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Today, I inaugurate a new category, “Equality,” deliberately putting the word defining said category in quotation marks. Not only do we have a gay movement focused on attaining this elusive and ambiguous abstaction, but with the rise of the #Occupy Wall Street movement, “income inequality” has also come to the fore, as Jazz Shaw reports, one “of the hot terms occupying the center ring of the political circus these days“.
It seems that in both cases, the various political movements are demanding increased government regulation of and control over private enterprise in order to achieve their desired equal result.
Recently, I listened to a representative of “Equality California” detailing all the legislation his outfit advocated, asking his interlocutor to eheck the web-site to see the full list of laws they wanted to see enacted. Driving away, I recalled the first five words of the Bill of Rights, “Congress shall make no law . . .” (Emphasis added.)
This important addition to our nation’s charter reinforced its initial provisions limiting the things the federal government can do.* Later, the Fourteenth Amendment applied these limitations to the states.
The Founder and the Framers wanted to limit government’s power in order to protect individual freedom. And now, equality activists want to expand federal — and state — power to achieve “equality.” This should help elucidate why conservatives should not rush to embrace this ambiguous abstraction. And should call into question the motives of those who bury their commitment to an ever larger state under a noble-sounding ideal.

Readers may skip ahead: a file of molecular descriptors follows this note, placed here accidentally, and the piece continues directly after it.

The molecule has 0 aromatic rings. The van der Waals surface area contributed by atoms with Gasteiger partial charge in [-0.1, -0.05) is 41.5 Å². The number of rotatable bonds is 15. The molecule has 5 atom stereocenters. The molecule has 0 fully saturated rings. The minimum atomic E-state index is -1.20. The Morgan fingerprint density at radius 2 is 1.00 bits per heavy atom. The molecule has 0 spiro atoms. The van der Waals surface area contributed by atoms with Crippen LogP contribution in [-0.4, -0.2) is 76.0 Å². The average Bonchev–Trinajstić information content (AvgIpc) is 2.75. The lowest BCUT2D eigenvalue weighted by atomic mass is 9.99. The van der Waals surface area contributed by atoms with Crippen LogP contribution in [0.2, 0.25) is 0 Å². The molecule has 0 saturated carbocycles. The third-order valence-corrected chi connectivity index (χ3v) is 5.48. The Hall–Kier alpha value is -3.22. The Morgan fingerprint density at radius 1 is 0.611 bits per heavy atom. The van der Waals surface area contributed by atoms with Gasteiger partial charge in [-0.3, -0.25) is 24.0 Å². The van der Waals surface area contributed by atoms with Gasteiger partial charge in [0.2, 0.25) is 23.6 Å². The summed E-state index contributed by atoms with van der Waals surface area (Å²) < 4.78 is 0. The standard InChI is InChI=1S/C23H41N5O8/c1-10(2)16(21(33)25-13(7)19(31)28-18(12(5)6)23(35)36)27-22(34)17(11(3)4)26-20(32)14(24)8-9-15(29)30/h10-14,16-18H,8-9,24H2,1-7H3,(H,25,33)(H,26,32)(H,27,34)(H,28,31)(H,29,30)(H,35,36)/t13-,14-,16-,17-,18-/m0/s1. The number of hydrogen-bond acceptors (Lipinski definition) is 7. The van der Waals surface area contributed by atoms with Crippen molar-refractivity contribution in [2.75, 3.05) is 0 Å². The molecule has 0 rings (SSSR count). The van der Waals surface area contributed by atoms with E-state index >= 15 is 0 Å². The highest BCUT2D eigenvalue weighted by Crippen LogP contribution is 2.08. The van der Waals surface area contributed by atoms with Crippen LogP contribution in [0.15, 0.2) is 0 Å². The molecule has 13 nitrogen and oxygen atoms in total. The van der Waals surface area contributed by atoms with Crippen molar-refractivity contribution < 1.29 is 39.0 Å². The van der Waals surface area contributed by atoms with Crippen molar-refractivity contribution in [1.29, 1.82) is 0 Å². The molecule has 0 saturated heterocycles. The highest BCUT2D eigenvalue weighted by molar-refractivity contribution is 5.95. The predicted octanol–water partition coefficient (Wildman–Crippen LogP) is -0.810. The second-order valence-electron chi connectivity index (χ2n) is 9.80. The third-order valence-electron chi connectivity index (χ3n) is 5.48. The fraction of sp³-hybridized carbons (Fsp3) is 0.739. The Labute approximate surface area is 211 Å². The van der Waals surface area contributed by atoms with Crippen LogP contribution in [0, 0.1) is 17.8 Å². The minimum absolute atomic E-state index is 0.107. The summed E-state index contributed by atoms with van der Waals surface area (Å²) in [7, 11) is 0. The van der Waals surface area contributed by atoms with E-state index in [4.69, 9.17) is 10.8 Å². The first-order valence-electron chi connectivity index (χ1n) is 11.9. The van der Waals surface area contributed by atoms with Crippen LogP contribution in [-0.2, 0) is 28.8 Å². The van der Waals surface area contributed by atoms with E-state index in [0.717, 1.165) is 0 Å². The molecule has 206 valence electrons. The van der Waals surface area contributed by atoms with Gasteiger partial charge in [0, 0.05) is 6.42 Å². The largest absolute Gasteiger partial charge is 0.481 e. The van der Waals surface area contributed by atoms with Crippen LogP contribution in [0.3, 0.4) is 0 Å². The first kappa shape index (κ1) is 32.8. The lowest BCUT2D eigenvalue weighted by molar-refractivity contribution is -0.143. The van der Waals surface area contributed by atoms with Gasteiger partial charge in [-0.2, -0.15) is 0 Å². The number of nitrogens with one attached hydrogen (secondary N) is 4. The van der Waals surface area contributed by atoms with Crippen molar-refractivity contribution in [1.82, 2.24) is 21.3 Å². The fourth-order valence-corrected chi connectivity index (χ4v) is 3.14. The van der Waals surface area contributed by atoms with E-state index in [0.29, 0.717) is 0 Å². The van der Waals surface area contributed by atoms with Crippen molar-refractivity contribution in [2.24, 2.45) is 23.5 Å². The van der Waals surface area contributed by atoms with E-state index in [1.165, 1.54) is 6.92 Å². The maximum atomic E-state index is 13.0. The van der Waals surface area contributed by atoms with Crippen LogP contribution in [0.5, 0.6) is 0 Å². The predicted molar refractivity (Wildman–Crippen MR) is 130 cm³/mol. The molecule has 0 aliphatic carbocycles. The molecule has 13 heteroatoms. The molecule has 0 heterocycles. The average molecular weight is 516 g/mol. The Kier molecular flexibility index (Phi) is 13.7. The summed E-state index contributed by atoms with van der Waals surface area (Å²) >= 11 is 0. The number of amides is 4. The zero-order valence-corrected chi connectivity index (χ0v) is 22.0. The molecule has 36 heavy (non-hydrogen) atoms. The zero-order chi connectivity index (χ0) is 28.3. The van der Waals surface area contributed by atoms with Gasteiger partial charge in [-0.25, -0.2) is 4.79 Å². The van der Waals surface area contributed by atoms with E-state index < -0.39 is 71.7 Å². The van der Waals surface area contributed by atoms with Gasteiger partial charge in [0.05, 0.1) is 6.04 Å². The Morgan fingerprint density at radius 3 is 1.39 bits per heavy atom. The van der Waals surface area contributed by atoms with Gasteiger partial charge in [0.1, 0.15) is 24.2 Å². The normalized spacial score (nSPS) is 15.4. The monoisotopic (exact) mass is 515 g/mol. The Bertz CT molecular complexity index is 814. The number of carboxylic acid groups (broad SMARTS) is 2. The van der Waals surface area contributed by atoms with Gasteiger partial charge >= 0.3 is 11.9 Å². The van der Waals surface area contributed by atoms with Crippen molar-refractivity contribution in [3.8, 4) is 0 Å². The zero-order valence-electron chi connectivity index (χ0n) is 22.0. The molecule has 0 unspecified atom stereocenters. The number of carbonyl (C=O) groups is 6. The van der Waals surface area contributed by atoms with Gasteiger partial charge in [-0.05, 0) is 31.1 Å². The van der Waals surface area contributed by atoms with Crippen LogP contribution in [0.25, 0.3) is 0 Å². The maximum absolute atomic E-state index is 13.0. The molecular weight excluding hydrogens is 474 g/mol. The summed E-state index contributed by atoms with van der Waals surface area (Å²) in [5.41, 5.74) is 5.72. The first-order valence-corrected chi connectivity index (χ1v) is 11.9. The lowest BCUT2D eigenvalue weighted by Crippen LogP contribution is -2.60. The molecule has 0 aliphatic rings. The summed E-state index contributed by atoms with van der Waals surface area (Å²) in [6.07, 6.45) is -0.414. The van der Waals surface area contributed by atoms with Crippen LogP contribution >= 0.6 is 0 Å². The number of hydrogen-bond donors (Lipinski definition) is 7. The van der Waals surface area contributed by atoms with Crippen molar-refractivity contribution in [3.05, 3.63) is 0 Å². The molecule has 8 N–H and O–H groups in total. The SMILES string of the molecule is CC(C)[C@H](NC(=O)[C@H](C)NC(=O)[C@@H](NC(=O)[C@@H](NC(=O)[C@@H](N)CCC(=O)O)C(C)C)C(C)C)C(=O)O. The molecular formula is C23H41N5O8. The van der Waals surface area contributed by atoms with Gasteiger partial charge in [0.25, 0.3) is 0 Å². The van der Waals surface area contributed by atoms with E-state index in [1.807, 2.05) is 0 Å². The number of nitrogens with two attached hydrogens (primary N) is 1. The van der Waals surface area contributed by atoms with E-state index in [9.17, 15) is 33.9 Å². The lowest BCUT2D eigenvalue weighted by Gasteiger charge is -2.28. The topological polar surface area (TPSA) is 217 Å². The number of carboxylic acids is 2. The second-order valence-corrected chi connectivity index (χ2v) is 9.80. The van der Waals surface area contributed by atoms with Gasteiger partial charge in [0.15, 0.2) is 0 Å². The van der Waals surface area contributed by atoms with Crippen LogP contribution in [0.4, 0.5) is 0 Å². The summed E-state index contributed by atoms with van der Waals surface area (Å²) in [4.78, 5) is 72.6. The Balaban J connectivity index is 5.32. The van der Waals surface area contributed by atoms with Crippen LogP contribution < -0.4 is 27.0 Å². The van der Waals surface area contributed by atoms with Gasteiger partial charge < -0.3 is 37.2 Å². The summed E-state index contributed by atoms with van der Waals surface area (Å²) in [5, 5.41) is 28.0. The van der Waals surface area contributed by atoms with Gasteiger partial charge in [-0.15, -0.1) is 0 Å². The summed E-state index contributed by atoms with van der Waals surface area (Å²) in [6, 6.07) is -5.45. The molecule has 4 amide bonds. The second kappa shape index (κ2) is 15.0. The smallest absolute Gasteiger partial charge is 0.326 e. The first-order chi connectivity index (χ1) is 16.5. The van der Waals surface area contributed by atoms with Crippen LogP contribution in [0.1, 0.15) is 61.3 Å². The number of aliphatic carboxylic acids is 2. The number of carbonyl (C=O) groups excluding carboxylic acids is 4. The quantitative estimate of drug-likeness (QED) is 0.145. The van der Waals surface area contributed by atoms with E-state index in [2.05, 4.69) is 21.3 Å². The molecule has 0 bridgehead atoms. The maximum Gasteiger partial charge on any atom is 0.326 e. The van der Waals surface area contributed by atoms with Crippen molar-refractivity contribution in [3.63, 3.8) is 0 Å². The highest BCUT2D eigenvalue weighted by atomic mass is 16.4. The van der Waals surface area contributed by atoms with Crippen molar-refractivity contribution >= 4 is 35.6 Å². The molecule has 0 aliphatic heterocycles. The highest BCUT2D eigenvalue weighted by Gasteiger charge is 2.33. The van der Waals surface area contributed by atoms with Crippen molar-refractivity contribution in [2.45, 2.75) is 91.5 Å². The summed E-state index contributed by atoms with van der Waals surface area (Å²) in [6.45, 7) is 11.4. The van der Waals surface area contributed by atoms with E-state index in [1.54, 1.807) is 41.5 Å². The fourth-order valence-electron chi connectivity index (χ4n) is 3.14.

RELATED: Over at Powerline quoting Steven den Beste, Scott Johnson offers a unified theory of left-wing causes:
Isn’t it interesting that no matter what the current global crisis is, according to leftists, the solution is always the same: a benevolent world dictatorship of the enlightened elite, and mass transfer of wealth from rich nations to poor nations.
*ADDENDUM: Nine of the ten amendments which constitute the Bill of Rights use the words “no”, “nor”, and/or “not”, all preventing the government from depriving individuals of their life, liberty and property.
There is only one way that a powerful, external force can make everybody equal — and that is by making them slaves.
In slavery, everyone is equal to everyone else. That’s because they are given no choice. As soon as freedom and free choice become involved, some people will “rise above” others — at least in the material sense. And often, this has to be with their ability to better serve their fellow human beings in non-coerced ways.
In fostering equality, government has the ability to do only one thing. It can treat all people equally under the law. In any other sense, equality is an existential term. Or perhaps a theological one. Government can do nothing in either case.
Well said, very well said. Equality is just an existential term.
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